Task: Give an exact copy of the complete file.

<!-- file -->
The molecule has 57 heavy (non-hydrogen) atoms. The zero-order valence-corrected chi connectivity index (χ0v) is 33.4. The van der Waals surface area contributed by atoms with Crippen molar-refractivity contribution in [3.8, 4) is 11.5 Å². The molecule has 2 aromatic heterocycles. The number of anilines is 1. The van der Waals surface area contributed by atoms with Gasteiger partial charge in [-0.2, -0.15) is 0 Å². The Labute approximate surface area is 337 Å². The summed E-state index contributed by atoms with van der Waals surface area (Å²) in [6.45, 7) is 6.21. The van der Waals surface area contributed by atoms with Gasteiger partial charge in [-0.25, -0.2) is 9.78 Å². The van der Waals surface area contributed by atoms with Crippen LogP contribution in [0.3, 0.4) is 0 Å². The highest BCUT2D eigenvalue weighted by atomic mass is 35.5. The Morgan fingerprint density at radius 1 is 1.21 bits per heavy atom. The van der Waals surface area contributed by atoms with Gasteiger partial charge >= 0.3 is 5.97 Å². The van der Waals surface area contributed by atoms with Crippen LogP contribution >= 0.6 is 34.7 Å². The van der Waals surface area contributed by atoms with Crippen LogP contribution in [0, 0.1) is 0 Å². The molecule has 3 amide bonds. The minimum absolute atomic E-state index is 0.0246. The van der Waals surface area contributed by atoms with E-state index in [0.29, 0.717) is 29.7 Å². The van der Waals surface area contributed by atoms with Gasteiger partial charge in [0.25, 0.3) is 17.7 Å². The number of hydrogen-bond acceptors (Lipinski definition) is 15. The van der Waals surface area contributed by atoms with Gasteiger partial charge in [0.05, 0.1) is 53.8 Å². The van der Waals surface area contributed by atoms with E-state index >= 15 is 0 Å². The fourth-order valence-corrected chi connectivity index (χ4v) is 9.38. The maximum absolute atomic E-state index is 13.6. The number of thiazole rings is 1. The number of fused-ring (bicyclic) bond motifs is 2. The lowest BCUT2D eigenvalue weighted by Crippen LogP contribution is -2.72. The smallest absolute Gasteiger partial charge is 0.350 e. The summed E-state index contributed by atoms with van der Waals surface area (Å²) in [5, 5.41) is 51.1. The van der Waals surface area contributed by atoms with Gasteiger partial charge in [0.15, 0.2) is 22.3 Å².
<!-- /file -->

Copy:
The molecule has 57 heavy (non-hydrogen) atoms. The zero-order valence-corrected chi connectivity index (χ0v) is 33.4. The van der Waals surface area contributed by atoms with Crippen molar-refractivity contribution in [3.8, 4) is 11.5 Å². The molecule has 2 aromatic heterocycles. The number of anilines is 1. The van der Waals surface area contributed by atoms with Gasteiger partial charge in [-0.2, -0.15) is 0 Å². The Labute approximate surface area is 337 Å². The summed E-state index contributed by atoms with van der Waals surface area (Å²) in [6.45, 7) is 6.21. The van der Waals surface area contributed by atoms with Gasteiger partial charge in [-0.25, -0.2) is 9.78 Å². The van der Waals surface area contributed by atoms with Crippen LogP contribution in [0.3, 0.4) is 0 Å². The highest BCUT2D eigenvalue weighted by atomic mass is 35.5. The Morgan fingerprint density at radius 1 is 1.21 bits per heavy atom. The van der Waals surface area contributed by atoms with Gasteiger partial charge >= 0.3 is 5.97 Å². The van der Waals surface area contributed by atoms with Crippen LogP contribution >= 0.6 is 34.7 Å². The van der Waals surface area contributed by atoms with Crippen LogP contribution in [0, 0.1) is 0 Å². The molecule has 3 amide bonds. The minimum absolute atomic E-state index is 0.0246. The van der Waals surface area contributed by atoms with E-state index in [0.29, 0.717) is 29.7 Å². The van der Waals surface area contributed by atoms with Gasteiger partial charge in [0.25, 0.3) is 17.7 Å². The number of hydrogen-bond acceptors (Lipinski definition) is 15. The van der Waals surface area contributed by atoms with Gasteiger partial charge in [0.05, 0.1) is 53.8 Å². The van der Waals surface area contributed by atoms with E-state index >= 15 is 0 Å². The fourth-order valence-corrected chi connectivity index (χ4v) is 9.38. The maximum absolute atomic E-state index is 13.6. The number of thiazole rings is 1. The number of fused-ring (bicyclic) bond motifs is 2. The lowest BCUT2D eigenvalue weighted by Crippen LogP contribution is -2.72. The smallest absolute Gasteiger partial charge is 0.350 e. The summed E-state index contributed by atoms with van der Waals surface area (Å²) in [5, 5.41) is 51.1. The van der Waals surface area contributed by atoms with Gasteiger partial charge in [0.15, 0.2) is 22.3 Å².